Retro computing with a touch of modern and the home for all things, retroCombs (aka Steven Combs).

Disclosure Statement: When you click on links to various merchants on this site and make a purchase, this can result in this site earning a commission. Affiliate programs and affiliations include, but are not limited to Amazon, the eBay Partner Network, and/or others.

28 July 2012

Becoming lean during tough budget cycles

by Steven B. Combs, Ph.D.

Recently, the only thing being discussed on our campus on a daily basis is our budget, or lack thereof. In our case we have to balance a budget where our deficit includes too many zeros. The reason for our budget reduction – lack of enrollment. I won’t even begin to formulate a guess on the reasons for this occurrence as there are entirely too many variables to nail it down to a single one. I even joke with fellow administrators that I “picked the wrong time to move from the faculty to become a full-time administrator.” I’m half joking.

What I have found is that there truly is a negative and optimistic way to look at our situation (my wife will tell you that I am too optimistic). Let’s look at the negatives first and end with a few positives (I think my wife is correct).

All too often a review of the budget will panic the masses. Will this review result in the lose of equipment/personnel/programs? The rumor mill begins and spins out of control. In our case, the administration is as transparent as we can be (we still have too many unknowns); however, the faculty and staff learn about “budget” meetings and the rumors begin. And as we all know, most rumors and panic attacks come from the unknown; however, I’ve come to realize that no matter how transparent you are, the human nature of some personality types will always conjure up and disseminate the worst rumors possible. It’s a Catch 22 situation. There is no way to fix this. “It is, what it is,” as a recent colleague so eloquently stated.

From the “glass half full” division, I have found the budget exercises very beneficial since I am new to this campus and a new academic officer as well. The level of detail when discussing personnel/faculty/programs would have never occurred without this “crisis.” The talk amongst the administrative team is enlightening. Early in my new career I’ve had the opportunity to hear the historical reasons about how positions and programs were created, the good and the bad.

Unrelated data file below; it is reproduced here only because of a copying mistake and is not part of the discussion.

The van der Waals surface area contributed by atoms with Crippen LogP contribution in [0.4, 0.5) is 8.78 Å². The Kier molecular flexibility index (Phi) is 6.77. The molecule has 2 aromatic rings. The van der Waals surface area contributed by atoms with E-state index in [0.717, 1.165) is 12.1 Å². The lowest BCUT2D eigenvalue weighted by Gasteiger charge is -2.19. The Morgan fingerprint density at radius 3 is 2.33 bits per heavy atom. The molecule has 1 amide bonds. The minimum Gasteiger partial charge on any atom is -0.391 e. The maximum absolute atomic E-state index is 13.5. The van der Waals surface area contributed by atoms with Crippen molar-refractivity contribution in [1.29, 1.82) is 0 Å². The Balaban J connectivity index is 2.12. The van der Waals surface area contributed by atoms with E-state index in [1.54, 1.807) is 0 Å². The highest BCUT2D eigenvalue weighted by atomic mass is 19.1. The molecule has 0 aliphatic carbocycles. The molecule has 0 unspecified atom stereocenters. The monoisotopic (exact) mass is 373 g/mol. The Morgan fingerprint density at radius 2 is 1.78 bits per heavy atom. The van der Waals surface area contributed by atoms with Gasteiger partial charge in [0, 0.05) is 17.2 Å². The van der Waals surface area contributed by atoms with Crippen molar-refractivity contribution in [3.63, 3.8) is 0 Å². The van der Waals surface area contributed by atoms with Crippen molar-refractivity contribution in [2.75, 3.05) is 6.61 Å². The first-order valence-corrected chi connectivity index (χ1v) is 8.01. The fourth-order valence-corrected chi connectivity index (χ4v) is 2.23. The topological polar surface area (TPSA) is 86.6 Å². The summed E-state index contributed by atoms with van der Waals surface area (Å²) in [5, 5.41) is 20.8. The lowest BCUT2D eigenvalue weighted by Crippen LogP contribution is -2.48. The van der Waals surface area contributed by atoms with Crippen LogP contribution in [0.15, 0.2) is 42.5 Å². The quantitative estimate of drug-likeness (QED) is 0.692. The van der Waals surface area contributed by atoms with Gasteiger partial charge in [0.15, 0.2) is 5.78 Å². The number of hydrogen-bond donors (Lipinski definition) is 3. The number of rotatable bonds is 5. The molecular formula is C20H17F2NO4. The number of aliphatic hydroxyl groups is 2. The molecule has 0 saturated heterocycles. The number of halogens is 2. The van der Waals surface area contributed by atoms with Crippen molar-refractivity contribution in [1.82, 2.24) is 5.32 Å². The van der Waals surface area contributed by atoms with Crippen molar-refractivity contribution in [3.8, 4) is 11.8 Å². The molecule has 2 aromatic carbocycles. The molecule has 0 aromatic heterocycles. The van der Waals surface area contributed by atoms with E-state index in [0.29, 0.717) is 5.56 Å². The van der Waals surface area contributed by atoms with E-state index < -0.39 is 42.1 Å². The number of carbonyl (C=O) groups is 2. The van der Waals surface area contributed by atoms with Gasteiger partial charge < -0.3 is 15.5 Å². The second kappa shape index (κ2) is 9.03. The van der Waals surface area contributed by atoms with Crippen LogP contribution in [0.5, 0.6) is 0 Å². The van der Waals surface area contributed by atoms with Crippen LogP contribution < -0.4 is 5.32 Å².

I’ve also observed how our leadership team works under a crisis. I was happy to find that they are a tight knit group. Even when they have disagreements, they are extremely professional and collegial. What strikes me as even more encouraging is that several of us on the team are new to the campus and have been welcomed with open arms. Some are even new to higher education. It is not that often that you find this type of administrative environment, let alone when working through such a difficult time. I’m proud of the group.

As we get into the specifics of the budget we have discovered some inefficiencies in some processes; especially within my area of academic affairs. While these findings won’t initially save us a few of those zeros, in the end, these inefficient holes will be plugged. This should reduce the workload of some of our faculty and staff. I often hear that we overwork our folks. I tend to agree with them and it is my hope that we will free up some of their precious time for other more important student focused tasks.

In the end, we will probably come out of this budget year more lean, efficient, frugal, and with an enhanced fiduciary responsibility to our state tax payers. When we find these savings, we do something our college is proud of; we keep the cost and tuition of higher education lower than any other institution in the state. This alone makes this process worth the sweat and time.